Directed by Asif Kapadia
Starring: Amy Winehouse, Mark Ronson, Mitch Winehouse
A couple of months ago, I was tooling around on Facebook and saw a trailer for a documentary… an Amy Winehouse documentary. I flipped out! For those of you who don’t know me, Amy Winehouse is one of my all time favorite artists. On the day of her death, the levels of mourning were only surpassed by Michael Jackon’s death. THAT’S how much I love her. My songwriting style can be vastly attributed to Amy. She has a raw poetic quality to her writing that few could ever touch. Art literally imitated life for her. For example in “Rehab,” she says, “They tried to make me go to Rehab, but I said, no, no, no. Yes, I’ve been black but when I come back, you will know know know. I ain’t got the time, and if my Daddy thinks I’m fine.” While Rehab did become a metaphor for a broken heart after an ended love affair, she was most certainly asked to go to rehab before recording her smash album Back to Black and her father did indeed say that she was “fine” not to go. It’s very rare that we get poetic perfection like this.
The documentary itself, directed by Asif Kapadia, tries hard enough to tell her story, but never finds solid footing. Kapadia was lucky enough to get his hands on loads of home videos of Ms. Winehouse, but they are so shaky with very few grounded, good quality shots that I felt ill sometimes, feeling like I did when I saw The Blair Witch Project for the first time. Instead of sitting everyone down for interviews and having the regular talking head shot, Kapadia opts for all voice overs while showing video of the person talking. A neat artistic choice, but again, made me feel super uneasy, as it never felt grounded hearing a voice coming from the person moving their lips.
And unlike Amy’s life which ended far too soon, I felt like Kapadia’s film went on far too long. There was at LEAST 30 minutes that could have been cut from the over 2 hour long film.
I will say, though, that the frayed edges of the film were very befitting to Amy’s story. I suppose if Kapadia were trying to make us all feel Amy’s pain in the frantic whirlwind that was her life, he succeeded. There were times when the uncomfortableness of her life was palpable. For example, when the photogs hounded Amy in a strobe light wall around her, caging her in her own Hell, I wanted to crawl out of my seat and my skin.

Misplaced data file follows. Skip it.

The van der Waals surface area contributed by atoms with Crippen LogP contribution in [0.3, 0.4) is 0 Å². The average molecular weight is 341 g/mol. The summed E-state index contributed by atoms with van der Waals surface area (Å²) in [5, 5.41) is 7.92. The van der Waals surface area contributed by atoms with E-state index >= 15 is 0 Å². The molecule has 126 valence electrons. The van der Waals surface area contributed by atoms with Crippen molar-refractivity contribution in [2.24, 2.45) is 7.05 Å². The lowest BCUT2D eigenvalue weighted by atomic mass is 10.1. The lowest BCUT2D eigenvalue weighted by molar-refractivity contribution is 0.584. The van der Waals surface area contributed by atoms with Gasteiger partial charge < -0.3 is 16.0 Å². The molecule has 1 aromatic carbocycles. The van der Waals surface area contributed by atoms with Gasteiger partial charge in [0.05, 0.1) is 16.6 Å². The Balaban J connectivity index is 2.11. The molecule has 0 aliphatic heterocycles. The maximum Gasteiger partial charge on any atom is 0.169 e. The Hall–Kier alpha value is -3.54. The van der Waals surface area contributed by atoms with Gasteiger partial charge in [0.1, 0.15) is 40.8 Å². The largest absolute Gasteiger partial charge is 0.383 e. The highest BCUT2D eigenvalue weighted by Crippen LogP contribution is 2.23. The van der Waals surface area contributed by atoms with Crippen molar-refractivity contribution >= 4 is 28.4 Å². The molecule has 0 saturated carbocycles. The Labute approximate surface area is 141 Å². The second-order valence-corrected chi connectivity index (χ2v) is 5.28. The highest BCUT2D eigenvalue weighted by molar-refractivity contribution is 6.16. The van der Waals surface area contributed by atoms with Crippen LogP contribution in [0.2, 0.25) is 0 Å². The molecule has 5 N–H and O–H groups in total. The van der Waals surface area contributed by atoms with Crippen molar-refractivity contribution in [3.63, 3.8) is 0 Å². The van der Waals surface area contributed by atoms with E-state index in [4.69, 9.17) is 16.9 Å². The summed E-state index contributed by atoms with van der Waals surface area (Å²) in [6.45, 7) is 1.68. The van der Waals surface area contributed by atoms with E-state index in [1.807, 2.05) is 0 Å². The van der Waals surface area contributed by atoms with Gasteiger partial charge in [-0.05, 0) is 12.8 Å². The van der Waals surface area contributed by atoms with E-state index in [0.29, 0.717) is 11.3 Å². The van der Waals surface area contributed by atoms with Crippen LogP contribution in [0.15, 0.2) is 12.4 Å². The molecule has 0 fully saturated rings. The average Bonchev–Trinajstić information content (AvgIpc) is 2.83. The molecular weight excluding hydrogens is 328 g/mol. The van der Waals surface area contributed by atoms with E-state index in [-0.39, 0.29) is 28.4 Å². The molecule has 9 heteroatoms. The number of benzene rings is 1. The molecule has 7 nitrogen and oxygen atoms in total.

In the film, some previously unreleased tracks were played. They were a breath of fresh air and so incredible to hear. It truly tugs at my heart strings to hear what could have been with this magical artist. But the thing that enrages me the most about this film is the way that her father is painted. I have a sneaking suspicion that Amy’s father, Mitch, gave a lot of the home footage, and the life rights to Amy, which is why the man doesn’t come out smelling like yesterday’s garbage. This is the same man who left Amy when she was a child and came back into her life when he sniffed out some money for himself. At the height of her fame and illnesses, he acted as only a “Yes Man” and a leech, still asking her to tour while she clearly needed real medical attention for her drug abuse and bulemia.
This wasn’t the best Music Doc that I’ve ever seen, but I do appreciate Kapadia’s attempt to create something real and raw to give tribute to Ms. Winehouse’s incredible life and career. Should be a good watch on Netflix, but I’m not running back to the theater to see this any time soon again.